Before you run off to install it, there are a few caveats: this is still an alpha release and only available on the more experimental and unstable Chrome OS Dev channel. The number of supported devices is also still limited since it’ll need at least 8GB of memory, an 11th-generation Intel Core i5 or i7 processor and Intel Iris Xe Graphics. That’s a relatively high-end configuration for what are generally meant to be highly affordable devices and somewhat ironically means that you can now play games on Chrome OS devices that are mostly meant for business users.
The list of supported games is also still limited but includes the likes of Portal 2, Skyrim, The Witcher 3: Wild Hunt, Half-Life 2, Stardew Valley, Factorio, Stellaris, Civilization V, Fallout 4, Dico Elysium and Untitled Goose Game. You can find a complete list here.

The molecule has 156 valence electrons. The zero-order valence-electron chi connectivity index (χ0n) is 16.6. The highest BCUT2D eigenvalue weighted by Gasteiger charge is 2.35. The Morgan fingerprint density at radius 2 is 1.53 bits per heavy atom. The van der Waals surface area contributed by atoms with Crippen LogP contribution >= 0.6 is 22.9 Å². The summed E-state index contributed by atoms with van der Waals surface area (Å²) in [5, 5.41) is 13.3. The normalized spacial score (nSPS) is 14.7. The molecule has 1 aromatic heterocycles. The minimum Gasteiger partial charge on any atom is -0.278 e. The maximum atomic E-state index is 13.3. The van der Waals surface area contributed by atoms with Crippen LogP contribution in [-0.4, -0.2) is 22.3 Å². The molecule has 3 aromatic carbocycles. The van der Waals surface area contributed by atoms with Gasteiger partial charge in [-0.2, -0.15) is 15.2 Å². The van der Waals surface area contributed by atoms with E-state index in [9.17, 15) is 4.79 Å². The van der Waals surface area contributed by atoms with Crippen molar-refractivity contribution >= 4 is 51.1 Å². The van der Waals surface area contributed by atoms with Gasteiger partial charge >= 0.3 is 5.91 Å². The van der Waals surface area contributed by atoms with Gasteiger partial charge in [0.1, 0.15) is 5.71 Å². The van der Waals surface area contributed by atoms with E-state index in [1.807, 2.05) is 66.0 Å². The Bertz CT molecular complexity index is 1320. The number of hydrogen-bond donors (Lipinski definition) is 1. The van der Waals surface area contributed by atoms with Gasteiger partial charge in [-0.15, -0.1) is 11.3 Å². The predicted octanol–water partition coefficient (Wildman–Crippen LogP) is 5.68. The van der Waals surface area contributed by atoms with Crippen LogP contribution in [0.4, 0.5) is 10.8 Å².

Sometimes you’ll have to set your graphics to medium or lower to make these games work, but I didn’t think we’d see the day when people were playing The Witcher on Chrome OS. But given that Steam has greatly improved Linux support in recent years and Chrome OS has landed on more powerful devices, it was probably only a matter of time anyway. I don’t think people will buy Chrome OS devices just to game — and the list of supported games is too small for that — but it’s nice to know you will soon be able to kick back with an hour (or ten) of Factorio after work on a business trip or during a boring class.